Chester, South Carolina, [February]. 27, 1865
"My Darling Sister, I am so rejoiced to be able to once more write you though it is more than probable this letter may never reach its destination. Every day we were in hourly expectation of a visit from Sherman's troops. When Columbia was evacuated they sent all the Government stores to this place….The Treasury Department went through to Charlotte. I saw a good many of the girls….only stayed a few hours and were very anxious for me to go to North Carolina…..
I must tell you some of the outrages the Yankees have committed around here. An old man by the name of Brice lived in Fairfield District….The Yankees hung him because he would not tell where he had hid his money and silver. They robbed every house they passed, burnt a great many. They have burnt Tom Boulware's and some houses near there, burnt Mary S. DeG's gin house, cribs, etc., and took two watches and some other things from here.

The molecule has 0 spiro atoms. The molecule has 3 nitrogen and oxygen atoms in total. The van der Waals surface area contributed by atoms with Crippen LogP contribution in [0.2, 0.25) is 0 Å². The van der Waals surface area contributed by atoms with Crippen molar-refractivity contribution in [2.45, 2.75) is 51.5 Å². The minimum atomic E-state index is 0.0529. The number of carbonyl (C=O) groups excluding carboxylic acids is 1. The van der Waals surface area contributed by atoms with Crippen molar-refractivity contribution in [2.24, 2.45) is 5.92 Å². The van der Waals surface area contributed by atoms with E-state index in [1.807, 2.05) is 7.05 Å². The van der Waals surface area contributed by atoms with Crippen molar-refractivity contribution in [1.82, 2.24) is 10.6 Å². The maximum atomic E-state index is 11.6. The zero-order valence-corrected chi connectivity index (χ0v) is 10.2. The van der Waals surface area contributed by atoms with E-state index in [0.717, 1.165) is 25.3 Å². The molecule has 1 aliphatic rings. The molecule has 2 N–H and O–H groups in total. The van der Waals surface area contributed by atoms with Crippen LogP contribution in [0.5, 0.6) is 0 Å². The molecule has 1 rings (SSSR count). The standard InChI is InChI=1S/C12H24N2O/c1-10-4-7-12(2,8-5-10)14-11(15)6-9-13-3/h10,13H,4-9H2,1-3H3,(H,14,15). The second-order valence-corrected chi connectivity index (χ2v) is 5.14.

They stripped old Mrs. R., Kate's mother, and whipped her, destroyed everything Mrs. N. Beckham had to eat and the Boulware's and Watson's, I hear, are living off the corn left by our cavalry men in the woods. It has been some time since I have had as comfortable a night's rest as I had last night….
Wheeler's men killed sixteen Yanks I hear in retaliation for whipping Mrs. R. Oh Ann, I do think the idea of a Lady's being stripped and whipped by those villains is outrageous, the most awful thing I have heard of. Oh Annie, is it not awful to see the way our people are suffering and the sin that is committed…..I just know people cannot die from fear….."
(When Sherman Came: Southern Women and the "Great March," Katherine M. Jones, Bobbs-Merrill, 1964, pp. 229-230)
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